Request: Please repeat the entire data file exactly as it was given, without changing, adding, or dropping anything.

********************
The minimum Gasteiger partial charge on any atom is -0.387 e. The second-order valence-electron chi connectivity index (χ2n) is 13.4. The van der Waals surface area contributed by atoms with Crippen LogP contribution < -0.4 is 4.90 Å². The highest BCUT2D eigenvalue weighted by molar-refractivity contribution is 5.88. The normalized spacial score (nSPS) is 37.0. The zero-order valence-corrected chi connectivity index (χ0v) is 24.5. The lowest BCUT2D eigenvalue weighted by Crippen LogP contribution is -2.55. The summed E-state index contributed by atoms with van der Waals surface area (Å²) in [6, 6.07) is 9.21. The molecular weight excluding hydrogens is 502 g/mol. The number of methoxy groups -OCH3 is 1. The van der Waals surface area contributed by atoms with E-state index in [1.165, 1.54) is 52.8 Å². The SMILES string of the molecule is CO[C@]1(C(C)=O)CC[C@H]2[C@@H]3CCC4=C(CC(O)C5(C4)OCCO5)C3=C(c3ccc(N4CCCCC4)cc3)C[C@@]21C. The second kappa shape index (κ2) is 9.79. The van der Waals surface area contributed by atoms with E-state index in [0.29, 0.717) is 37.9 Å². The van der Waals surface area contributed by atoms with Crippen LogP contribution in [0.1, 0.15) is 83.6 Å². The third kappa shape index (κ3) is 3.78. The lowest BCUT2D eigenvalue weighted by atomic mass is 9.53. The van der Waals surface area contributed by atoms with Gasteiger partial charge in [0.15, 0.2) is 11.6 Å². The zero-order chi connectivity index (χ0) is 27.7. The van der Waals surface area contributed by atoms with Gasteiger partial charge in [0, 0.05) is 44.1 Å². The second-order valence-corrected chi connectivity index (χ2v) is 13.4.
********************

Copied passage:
The minimum Gasteiger partial charge on any atom is -0.387 e. The second-order valence-electron chi connectivity index (χ2n) is 13.4. The van der Waals surface area contributed by atoms with Crippen LogP contribution < -0.4 is 4.90 Å². The highest BCUT2D eigenvalue weighted by molar-refractivity contribution is 5.88. The normalized spacial score (nSPS) is 37.0. The zero-order valence-corrected chi connectivity index (χ0v) is 24.5. The lowest BCUT2D eigenvalue weighted by Crippen LogP contribution is -2.55. The summed E-state index contributed by atoms with van der Waals surface area (Å²) in [6, 6.07) is 9.21. The molecular weight excluding hydrogens is 502 g/mol. The number of methoxy groups -OCH3 is 1. The van der Waals surface area contributed by atoms with E-state index in [1.165, 1.54) is 52.8 Å². The SMILES string of the molecule is CO[C@]1(C(C)=O)CC[C@H]2[C@@H]3CCC4=C(CC(O)C5(C4)OCCO5)C3=C(c3ccc(N4CCCCC4)cc3)C[C@@]21C. The second kappa shape index (κ2) is 9.79. The van der Waals surface area contributed by atoms with E-state index in [0.29, 0.717) is 37.9 Å². The van der Waals surface area contributed by atoms with Crippen LogP contribution in [0.1, 0.15) is 83.6 Å². The third kappa shape index (κ3) is 3.78. The lowest BCUT2D eigenvalue weighted by atomic mass is 9.53. The van der Waals surface area contributed by atoms with Gasteiger partial charge in [0.15, 0.2) is 11.6 Å². The zero-order chi connectivity index (χ0) is 27.7. The van der Waals surface area contributed by atoms with Gasteiger partial charge in [0, 0.05) is 44.1 Å². The second-order valence-corrected chi connectivity index (χ2v) is 13.4.